Fortunately, there are resources and initiatives that can help. The Practical Playbook: Public Health & Primary Care Together (open access at www.practicalplaybook.org and for purchase through Amazon) has catalogued success stories from across the country documenting exactly how projects to improve population health were executed through primary care and public health partnerships. The Practical Playbook also provides guidance on developing, leading, and evaluating an integrated project. The American Academy of Family Physicians’ 2014 policy statement, Integration of Primary Care and Public Health, identifies 14 activities in which public health and primary care can work together. These can be grouped into three broad collaborative activities: data and analytics; policy and environmental changes; and aligned health messaging. Innovators and disruptors have already given us great examples of each.
Initiatives like the BUILD Health Challenge, HICCup’s Way to Wellville, the Institute for Healthcare Improvement’s 100 Million Healthier Lives campaign, the American Public Health Association’s Healthiest Nation in One Generation project, the Centers for Disease Control and Prevention’s Community Health Improvement Navigator tool, and the National Committee on Quality Assurance’s Population Health Framework Action Guide are all working toward systems-level partnerships and community-based solutions that promote an upstream focus for downstream health gains.
Localized efforts can have outsized results. The New York City Department of Health and Mental Hygiene’s Primary Care Information Project has worked with clinical practices throughout NYC to analyze clinical information to improve provider adherence to clinical guidelines that reduce preventable death. As a result of this work, there was a 33% increase in the management of high cholesterol and a 15% increase in blood pressure control.
On the August 11, 2015, there was a lively #hcldr chat on the topic of population health. There was consensus on the “what” and the “why” of focusing on population health and addressing the social determinants of health but less on the “how.” On September 29, 2015 at 8:30 Eastern (for your local time click here), join #hcldr for a Twitter “brainstorm” to share the “how” from your experience and identify paths for integration going forward. We will consider the following four questions:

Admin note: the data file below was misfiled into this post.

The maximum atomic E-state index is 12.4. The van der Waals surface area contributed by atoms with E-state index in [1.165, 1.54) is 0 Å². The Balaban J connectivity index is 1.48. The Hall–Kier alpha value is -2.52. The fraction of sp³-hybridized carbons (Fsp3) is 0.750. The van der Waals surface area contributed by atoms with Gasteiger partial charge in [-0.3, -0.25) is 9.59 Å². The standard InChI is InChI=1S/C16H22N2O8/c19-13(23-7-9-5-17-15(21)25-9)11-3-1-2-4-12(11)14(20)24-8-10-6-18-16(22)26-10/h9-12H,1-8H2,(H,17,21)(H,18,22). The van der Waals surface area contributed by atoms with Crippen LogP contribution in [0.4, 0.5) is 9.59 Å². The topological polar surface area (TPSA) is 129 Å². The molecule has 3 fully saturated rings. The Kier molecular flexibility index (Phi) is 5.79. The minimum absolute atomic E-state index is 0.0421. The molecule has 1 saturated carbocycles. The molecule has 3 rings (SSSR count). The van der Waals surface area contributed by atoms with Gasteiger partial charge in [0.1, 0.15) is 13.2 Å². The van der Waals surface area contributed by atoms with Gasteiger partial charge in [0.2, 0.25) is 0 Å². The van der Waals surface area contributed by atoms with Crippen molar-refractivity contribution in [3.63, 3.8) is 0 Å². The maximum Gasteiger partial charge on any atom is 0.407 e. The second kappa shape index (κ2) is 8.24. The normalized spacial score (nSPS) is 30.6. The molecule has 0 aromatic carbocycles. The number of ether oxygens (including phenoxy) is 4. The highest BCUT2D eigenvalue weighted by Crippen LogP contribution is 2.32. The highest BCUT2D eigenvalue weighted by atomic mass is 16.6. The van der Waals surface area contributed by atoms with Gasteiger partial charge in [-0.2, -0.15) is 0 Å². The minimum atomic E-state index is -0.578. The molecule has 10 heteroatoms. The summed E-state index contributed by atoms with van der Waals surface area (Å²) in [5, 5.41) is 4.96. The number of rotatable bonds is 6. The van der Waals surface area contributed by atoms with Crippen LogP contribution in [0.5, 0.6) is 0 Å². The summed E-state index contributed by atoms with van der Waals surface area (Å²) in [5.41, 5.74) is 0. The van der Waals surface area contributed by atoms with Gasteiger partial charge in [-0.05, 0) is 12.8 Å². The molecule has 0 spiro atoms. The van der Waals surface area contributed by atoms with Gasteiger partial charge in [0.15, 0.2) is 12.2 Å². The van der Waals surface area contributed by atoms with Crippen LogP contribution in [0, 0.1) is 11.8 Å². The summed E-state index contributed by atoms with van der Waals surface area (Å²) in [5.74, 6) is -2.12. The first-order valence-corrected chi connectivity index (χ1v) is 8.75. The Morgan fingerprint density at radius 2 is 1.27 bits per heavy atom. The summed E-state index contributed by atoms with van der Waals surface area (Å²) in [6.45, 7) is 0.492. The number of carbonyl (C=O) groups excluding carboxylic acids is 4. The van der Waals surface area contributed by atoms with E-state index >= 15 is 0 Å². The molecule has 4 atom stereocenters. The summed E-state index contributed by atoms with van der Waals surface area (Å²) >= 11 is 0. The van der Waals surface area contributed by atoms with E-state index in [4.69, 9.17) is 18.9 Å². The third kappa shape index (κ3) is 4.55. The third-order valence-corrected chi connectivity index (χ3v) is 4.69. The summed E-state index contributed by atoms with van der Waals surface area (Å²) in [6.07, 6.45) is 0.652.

- T1 How do you/can you work more closely with public health agencies and programs?
- T2 What do you need from public health officials that you are not getting? What are some examples of public health supporting the clinical provider?
- T3 How do you/can you specifically help patients address the social determinants of health?
- T4 What is one idea, practice, or policy that could further your efforts to work more closely with public health practitioners to address the social determinants of health?
“Health Sector Economic Indicators”, Altarum Institute, February 12 2014, http://altarum.org/sites/default/files/uploaded-related-files/CSHS-Spending-Brief_February_2015.pdf, accessed September 22 2015
“The Case For More Active Policy Attention To Health Promotion”, J Michael McGinnis, Pamela Williams-Russo and James R Knickman, Health Affairs, March 2002, http://content.healthaffairs.org/content/21/2/78.long#ref-1, accessed September 22 2015
“5% of Americans Made Up 50% of U.S. Health Care Spending”, Jordan Weissmann, The Atlantic, January 12 2012, http://www.theatlantic.com/business/archive/2012/01/5-of-americans-made-up-50-of-us-health-care-spending/251402/, accessed September 22 2015
“Integration of Primary Care and Public Health (Position Paper)”, AAFP, December 2014, http://www.aafp.org/about/policies/all/integprimarycareandpublichealth.html, accessed September 22 2015